NAIROBI, June 23 (Xinhua) -- Grassroots communities in Africa should be at the center of global negotiations geared toward coming up with a landmark agreement on protecting natural habitats in the coming decades, youthful campaigners said on Thursday.
Derrick Mugisha, representative of the Global Biodiversity Youth Network Uganda chapter said that a people-centered approach to enhanced protection of vital ecosystems was required in Africa where habitat loss had worsened poverty, hunger, and disease.
Speaking on the sidelines of the fourth meeting of the open-ended working group on the post-2020 global biodiversity framework underway in Nairobi, the Kenyan capital, Mugisha said that contribution of local communities will be key to the realization of an inclusive and pragmatic deal to revitalize species conservation.
"The aspirations and major concerns of local communities should inform negotiations leading to the establishment of a new global deal to halt a biodiversity crisis rampant in Africa," said Mugisha.
He added that a rights-based and inclusive multilateral process was required to ensure Africa's custodians of genetic resources benefited from financial incentives and capacity development.
Africa's youth-led green lobby groups have been advocating for mainstreaming of aspirations of local communities in the final draft of the post-2020 global biodiversity framework that is expected to be adopted at the end of the Nairobi forum on Sunday.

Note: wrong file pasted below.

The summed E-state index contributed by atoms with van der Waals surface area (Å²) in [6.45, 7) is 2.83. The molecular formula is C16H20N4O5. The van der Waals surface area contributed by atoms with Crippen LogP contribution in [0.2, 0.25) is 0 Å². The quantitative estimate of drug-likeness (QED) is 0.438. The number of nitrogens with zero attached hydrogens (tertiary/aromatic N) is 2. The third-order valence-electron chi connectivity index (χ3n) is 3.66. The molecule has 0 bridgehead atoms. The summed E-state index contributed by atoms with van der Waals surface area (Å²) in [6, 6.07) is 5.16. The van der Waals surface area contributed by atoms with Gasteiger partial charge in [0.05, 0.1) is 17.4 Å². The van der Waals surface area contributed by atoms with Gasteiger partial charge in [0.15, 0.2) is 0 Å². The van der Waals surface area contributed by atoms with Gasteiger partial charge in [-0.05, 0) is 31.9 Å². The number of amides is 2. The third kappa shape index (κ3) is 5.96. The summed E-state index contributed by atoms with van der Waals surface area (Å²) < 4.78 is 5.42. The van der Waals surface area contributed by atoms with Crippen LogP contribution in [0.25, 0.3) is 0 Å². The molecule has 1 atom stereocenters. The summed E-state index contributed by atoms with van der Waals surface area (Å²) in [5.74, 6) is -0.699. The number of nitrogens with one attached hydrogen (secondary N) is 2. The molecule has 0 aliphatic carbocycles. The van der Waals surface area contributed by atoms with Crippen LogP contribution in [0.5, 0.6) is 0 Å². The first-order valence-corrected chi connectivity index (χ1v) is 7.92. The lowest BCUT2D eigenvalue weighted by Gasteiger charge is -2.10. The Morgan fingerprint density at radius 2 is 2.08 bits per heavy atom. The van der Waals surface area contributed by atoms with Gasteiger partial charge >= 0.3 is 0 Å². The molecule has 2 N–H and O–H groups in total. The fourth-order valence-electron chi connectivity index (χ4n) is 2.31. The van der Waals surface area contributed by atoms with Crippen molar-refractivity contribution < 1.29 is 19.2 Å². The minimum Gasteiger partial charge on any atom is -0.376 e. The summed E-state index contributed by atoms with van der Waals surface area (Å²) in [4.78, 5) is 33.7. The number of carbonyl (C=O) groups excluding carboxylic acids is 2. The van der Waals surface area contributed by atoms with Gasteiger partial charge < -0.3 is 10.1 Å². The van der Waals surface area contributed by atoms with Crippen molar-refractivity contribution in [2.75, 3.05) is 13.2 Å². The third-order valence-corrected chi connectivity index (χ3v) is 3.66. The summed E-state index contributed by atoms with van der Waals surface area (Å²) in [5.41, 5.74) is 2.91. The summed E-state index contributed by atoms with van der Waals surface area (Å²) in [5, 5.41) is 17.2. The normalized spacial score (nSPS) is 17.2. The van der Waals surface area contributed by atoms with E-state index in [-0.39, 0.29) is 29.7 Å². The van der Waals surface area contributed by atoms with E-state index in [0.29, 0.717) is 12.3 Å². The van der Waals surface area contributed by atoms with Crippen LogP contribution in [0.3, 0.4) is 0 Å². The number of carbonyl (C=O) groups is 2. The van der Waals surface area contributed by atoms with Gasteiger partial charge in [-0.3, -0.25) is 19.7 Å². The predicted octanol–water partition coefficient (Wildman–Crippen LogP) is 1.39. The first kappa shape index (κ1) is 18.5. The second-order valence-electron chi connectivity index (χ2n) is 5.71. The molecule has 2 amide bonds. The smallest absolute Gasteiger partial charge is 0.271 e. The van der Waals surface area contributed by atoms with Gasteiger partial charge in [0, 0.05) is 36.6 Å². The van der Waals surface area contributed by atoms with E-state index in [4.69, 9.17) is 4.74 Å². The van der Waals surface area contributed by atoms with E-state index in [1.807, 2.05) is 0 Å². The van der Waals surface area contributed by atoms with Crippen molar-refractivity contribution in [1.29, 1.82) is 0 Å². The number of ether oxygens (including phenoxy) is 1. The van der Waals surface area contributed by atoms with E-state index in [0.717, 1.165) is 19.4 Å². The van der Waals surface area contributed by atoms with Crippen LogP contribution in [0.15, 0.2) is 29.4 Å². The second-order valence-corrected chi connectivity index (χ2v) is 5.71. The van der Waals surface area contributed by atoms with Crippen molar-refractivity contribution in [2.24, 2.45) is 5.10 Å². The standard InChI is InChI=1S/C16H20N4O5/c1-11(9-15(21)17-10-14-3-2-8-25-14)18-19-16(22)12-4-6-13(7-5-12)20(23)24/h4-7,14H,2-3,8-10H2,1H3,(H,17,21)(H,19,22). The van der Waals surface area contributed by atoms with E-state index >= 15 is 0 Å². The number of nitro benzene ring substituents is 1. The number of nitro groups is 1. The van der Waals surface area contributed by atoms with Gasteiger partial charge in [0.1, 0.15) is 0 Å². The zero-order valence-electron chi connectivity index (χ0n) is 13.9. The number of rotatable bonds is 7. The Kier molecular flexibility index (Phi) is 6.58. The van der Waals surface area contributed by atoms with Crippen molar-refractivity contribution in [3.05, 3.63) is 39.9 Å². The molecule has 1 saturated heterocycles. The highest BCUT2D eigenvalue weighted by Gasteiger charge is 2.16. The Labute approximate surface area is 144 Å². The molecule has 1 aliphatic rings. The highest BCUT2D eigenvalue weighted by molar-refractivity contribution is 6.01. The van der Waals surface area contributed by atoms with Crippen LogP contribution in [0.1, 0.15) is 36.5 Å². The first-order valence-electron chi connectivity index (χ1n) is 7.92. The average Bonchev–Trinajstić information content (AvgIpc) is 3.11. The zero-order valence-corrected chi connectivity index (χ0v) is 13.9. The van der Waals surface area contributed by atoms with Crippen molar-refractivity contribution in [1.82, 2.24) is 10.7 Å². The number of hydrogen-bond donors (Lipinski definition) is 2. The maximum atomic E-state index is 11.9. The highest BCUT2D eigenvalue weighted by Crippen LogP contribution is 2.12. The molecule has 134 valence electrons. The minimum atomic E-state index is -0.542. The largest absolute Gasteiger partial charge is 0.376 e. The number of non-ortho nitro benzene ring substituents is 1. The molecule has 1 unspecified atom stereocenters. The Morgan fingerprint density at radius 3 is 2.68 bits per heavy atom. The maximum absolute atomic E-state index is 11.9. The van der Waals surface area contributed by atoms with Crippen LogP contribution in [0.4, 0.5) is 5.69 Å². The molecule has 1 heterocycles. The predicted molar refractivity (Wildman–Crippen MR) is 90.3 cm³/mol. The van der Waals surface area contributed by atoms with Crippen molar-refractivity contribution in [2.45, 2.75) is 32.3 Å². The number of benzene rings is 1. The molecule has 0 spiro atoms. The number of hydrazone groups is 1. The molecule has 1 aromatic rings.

Kevin Lunzalu, a co-founder of Kenya Youth Biodiversity Network said that an ambitious and adequately funded global pact to tackle threats facing natural habitats should be aligned with the urgent needs of Africa's indigenous communities including food, water, and energy security.
According to Lunzalu, local communities should also be involved in the implementation of key targets outlined in the global biodiversity framework including benefits sharing and compensation.
Irene Kananura, a member of the Ugandan chapter of the Global Biodiversity Youth Network said that incentivizing local communities through financing, training, and technology transfer would aid restoration of degraded habitats.
Kananura stressed that a transformative global biodiversity framework will have a greater impact in Africa if it recognizes and rewards grassroots interventions aimed at regenerating vital ecosystems like forests and wetlands.